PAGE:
An electronic library is a heterogeneous system in which information is available in hard copy, on magnetic tape and discs, CD-ROMs and videodiscs, and also from online sources. Storage and copying of information are done either by downloading or by printing from a master file. Such libraries are can provide very diverse information; however, electronic libraries will evolve in an incremental fashion and, at least for the next few decades, we will operate in a dual paper-based and electronic environment.
Digital library collections contain fixed permanent documents. While current libraries have more dynamic collections, a digital library facilitates quicker handling of information. Digital libraries break the physical boundaries of data. Digital libraries are as important for communications and collaboration as for information seeking activities.
Libraries have preservation issues of all kinds to deal with, especially the deterioration of the paper collection. Digitizing as a means of preservation is quite beneficial. It helps to preserve rare and fragile objects without denying access to those who wish to study them. Convenience is also a benefit. Users can retrieve digitized books in seconds by searching for words, phrases or ideas. Several people can simultaneously read the same book or view the same picture. Another benefit is space. Electronic copies occupy millimeters of space rather than meters on shelf.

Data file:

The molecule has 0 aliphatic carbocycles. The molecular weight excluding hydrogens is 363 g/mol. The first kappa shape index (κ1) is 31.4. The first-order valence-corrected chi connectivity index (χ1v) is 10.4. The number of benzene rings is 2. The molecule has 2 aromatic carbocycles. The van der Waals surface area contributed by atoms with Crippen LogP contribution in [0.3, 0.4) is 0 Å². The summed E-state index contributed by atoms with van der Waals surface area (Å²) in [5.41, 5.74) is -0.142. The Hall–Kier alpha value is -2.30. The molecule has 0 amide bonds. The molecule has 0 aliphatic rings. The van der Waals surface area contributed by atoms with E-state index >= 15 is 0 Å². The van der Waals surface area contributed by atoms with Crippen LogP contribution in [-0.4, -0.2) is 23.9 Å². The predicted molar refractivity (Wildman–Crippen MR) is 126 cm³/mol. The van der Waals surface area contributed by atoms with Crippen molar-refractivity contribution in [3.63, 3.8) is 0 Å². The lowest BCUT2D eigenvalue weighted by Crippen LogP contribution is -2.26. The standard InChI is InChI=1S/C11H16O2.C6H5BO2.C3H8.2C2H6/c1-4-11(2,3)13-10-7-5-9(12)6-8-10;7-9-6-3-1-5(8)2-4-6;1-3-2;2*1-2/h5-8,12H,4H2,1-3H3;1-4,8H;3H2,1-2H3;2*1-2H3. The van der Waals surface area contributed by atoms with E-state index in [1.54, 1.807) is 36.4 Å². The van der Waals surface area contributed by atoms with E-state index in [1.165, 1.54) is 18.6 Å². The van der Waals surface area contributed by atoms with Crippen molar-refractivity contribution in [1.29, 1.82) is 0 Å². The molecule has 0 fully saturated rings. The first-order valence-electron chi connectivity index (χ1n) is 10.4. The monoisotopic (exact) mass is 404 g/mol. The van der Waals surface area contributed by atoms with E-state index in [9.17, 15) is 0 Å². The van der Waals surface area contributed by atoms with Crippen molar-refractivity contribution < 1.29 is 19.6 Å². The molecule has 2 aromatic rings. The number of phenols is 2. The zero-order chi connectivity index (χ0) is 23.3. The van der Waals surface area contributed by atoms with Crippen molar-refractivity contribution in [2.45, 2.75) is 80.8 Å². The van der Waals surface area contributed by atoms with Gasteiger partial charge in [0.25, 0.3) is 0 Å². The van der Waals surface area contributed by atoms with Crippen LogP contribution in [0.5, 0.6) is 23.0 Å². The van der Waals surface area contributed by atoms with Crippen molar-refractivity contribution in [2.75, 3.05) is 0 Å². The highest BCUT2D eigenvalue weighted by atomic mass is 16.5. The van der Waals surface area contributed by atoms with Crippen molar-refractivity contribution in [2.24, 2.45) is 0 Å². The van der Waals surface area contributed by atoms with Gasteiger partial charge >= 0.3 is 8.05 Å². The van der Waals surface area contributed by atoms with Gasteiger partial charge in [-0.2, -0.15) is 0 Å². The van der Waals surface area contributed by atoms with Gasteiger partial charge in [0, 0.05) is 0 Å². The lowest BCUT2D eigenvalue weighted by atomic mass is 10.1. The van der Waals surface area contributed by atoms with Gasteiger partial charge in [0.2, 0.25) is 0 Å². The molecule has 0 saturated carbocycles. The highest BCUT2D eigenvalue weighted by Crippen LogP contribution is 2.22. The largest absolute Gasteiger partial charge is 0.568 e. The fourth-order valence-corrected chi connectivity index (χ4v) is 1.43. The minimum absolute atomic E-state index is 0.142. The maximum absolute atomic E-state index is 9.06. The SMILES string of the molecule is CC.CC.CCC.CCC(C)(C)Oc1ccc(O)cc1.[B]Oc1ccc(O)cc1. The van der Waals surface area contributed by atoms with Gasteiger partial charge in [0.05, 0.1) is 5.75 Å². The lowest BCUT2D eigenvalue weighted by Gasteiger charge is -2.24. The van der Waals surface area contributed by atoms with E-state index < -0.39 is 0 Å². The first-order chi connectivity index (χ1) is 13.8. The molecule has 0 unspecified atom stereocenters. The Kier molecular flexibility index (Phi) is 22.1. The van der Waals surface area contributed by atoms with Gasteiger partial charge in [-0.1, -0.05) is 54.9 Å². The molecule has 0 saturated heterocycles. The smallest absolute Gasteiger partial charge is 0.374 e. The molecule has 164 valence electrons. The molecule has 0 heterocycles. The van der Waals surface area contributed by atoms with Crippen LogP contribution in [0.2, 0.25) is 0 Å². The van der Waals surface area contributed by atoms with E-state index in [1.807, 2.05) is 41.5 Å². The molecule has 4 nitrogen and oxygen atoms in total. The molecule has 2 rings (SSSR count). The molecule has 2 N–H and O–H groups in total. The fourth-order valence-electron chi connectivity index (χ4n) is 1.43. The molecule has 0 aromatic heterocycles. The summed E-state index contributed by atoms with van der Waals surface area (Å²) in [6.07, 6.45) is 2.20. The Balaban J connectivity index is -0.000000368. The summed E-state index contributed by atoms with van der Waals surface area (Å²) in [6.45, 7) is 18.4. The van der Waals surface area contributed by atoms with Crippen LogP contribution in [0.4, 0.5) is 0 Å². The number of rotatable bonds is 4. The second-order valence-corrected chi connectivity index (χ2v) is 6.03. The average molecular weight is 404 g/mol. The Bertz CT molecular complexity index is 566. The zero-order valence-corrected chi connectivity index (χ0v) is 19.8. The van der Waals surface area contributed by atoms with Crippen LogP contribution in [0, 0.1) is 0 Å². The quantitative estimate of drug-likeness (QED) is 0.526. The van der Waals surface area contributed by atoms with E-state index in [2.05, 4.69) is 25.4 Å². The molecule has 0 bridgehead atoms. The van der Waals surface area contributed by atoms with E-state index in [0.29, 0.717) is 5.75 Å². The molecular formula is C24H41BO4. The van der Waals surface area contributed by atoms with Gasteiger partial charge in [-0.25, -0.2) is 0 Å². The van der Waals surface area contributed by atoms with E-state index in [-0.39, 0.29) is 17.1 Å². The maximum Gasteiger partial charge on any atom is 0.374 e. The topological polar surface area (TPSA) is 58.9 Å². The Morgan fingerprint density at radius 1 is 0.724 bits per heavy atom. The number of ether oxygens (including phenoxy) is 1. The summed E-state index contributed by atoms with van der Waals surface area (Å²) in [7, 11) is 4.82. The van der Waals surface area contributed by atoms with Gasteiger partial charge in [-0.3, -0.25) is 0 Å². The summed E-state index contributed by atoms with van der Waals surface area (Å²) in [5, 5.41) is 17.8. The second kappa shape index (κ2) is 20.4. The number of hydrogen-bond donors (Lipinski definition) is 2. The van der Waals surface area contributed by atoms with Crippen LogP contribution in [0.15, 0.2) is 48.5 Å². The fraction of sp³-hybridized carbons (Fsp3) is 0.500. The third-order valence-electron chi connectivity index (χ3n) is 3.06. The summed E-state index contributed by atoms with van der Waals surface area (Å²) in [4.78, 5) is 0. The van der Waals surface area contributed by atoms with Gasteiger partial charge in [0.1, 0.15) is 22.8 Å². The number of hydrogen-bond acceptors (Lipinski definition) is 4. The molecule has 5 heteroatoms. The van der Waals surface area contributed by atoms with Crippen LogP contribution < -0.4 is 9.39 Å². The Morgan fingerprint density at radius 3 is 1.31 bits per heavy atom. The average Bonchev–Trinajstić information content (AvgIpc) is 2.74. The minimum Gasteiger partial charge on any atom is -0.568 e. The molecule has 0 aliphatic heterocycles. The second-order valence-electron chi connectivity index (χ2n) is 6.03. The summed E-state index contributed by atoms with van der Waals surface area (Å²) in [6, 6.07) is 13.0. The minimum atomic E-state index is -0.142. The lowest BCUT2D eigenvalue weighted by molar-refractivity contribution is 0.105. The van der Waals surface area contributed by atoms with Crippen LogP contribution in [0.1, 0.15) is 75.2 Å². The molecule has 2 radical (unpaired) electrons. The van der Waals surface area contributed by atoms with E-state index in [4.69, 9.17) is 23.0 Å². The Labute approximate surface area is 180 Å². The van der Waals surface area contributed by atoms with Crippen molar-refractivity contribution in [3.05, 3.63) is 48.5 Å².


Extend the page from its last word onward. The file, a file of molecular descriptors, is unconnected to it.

Preservation concerns include deciding what to digitize, formats for texts and images, quality of images, and costs.
Digitization requires certain technologies. These include storage technologies--a variety of devices to store and retrieve information in digital form such as magnetic tapes/cassettes, floppy disks, hard disks, DAT Tape, CD-ROM, smart cards; processing technology--creating the systems and applications software that is required for the performance of digital network; communication technologies--primarily to communicate information in digital form; display technologies--varieties of output devices.
E-journals in India
Most of the world's leading publishers have electronic journal (e-journal) access services at present. IIT Bombay (www.iitb.ernet.in/) subscribes to the full text versions of 222 e-journals covering a large number of publishers such as Elsevier, AIP, ACS, ASCE, SIAM, ASME,IOP, RSC, OUP, Wiley, etc. These are made available on their intranet. A list of 158 free electronic journals and magazines are also accessible through their site. IIT Madras (www.iitm.ac.in/) provides full text access to their clientele to the Science Direct service of Elsevier and the ACM journals, in addition to more than a dozen titles online. IIT Delhi Library (www.iitd.ernet.in/) has a much wider coverage of full text e-journals. These include Science Direct from Elsevier, IEEE/IEE Electronic library, American Physical Society, AIP, ASCE, Chemweb, etc. Their subscription to a group of eleven bibliographic databases called "Materials Science Collection" from Cambridge Science Abstracts (CSA) is another noteworthy service.
TIFR (www.tifr.res.in/) has the full text facility of all the Springer journals through the LINK service. Some of the CSIR Labs with their individual efforts have already established excellent facilities in e-library operations. Science Direct is already operational in four CSIR Labs i.e., National Chemical Laboratory Pune (www.ncl-india.org/), National Institute of Oceanography Goa (http://www. …